It took more than 50 ministers to resign from the government and resounding ousting calls from the rest before the embattled UK Prime Minister Boris Johnson decided to finally step down. However, he’s keeping the seat warm until the next leader is elected, which includes a process that could take months.
“The process of choosing that new leader should begin now. And today I have appointed a cabinet to serve, as I will until a new leader is in place,” Johnson said.
His party, the Conservatives, is now tasked with electing its new leader to head the parliamentary government. But the opposing Labour Party’s leader Keir Starmer is questioning Johnson’s plan to stay in the position even after he resigned, vowing to call again for a confidence vote on the floor if the party “do not get rid of him.”
The Conservative party seems to be divided on the idea of Johnson keeping the seat. Foreign Secretary Liz Truss called his move “the right decision” as she calls “calmness and unity now and to keep governing while a new leader is found.”
Fellow Conservative Simon Hoare has a different opinion, saying the “party lost confidence because of the [prime minister]” and therefore, “it is beyond credulity that Mr. Johnson can stay in office even pro tem.”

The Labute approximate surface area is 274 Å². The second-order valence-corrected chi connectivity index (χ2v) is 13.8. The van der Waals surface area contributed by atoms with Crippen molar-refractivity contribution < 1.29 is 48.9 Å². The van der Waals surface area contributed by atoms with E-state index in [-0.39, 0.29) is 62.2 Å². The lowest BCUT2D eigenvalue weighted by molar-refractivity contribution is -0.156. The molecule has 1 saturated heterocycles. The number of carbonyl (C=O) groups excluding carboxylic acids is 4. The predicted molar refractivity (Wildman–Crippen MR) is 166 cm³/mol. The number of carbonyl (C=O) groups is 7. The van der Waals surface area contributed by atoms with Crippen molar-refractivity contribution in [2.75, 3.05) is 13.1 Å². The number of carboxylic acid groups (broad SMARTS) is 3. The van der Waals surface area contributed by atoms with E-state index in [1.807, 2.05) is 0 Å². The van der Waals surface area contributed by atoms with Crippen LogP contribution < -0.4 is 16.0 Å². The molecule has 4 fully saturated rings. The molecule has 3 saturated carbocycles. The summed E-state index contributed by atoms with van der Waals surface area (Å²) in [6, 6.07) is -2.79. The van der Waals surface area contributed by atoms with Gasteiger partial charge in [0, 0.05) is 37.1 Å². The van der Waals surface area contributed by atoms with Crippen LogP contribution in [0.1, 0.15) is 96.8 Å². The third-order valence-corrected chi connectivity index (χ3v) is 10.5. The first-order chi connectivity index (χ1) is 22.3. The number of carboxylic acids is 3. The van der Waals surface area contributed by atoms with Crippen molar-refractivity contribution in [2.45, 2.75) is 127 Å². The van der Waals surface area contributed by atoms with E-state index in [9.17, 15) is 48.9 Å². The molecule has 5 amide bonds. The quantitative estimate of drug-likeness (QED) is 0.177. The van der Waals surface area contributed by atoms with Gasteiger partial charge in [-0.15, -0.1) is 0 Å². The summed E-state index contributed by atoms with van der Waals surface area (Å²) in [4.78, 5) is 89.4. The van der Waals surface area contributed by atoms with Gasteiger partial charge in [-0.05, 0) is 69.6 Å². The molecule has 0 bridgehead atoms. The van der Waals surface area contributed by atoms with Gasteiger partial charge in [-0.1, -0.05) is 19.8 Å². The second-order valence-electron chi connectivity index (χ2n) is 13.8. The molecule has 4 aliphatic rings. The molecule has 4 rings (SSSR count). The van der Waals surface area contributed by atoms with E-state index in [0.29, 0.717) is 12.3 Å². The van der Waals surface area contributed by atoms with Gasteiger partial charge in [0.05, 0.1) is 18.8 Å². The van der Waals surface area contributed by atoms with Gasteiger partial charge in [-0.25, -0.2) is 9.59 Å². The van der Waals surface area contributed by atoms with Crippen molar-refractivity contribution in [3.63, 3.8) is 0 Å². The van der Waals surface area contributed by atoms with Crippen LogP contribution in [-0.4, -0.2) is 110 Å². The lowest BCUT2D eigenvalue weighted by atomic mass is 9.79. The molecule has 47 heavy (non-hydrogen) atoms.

Johnson’s resignation is a complete turnaround from yesterday’s stance as he vowed to “keep going” amid growing calls for his ousting.
Earlier in June, Johnson survived a no-confidence vote brought by his own party. The MPs voted 211-148 in favor of keeping the prime minister in his seat, with nay votes failing to secure a majority to remove him from office.
Current rules disallow a similar vote to take place for at least another year.
Former prime minister Sir John Major also called for Johnson to “not remain in Downing Street,” offering the 1922 Committee his thoughts on the transition after the current prime minister’s resignation.
“I see two possible solutions,” Major wrote. “The Prime Minister could resign, with the Deputy Prime Minister becoming acting Prime Minister until a new leader of the Conservative Party is elected.”
“Alternatively… the 1922 Committee should arrange for the new Leader of the Party to be elected solely by MPs, with the winner being installed as Prime Minister,” he added. This would fast-track the usual three stages of the party’s election process of choosing their leader.
Currently, two MPs have declared the intention to contest for the prime minister seat: Attorney General for England and Wales Suella Braverman and Chair of the Foreign Affairs Select Committee Tom Tugendhat.
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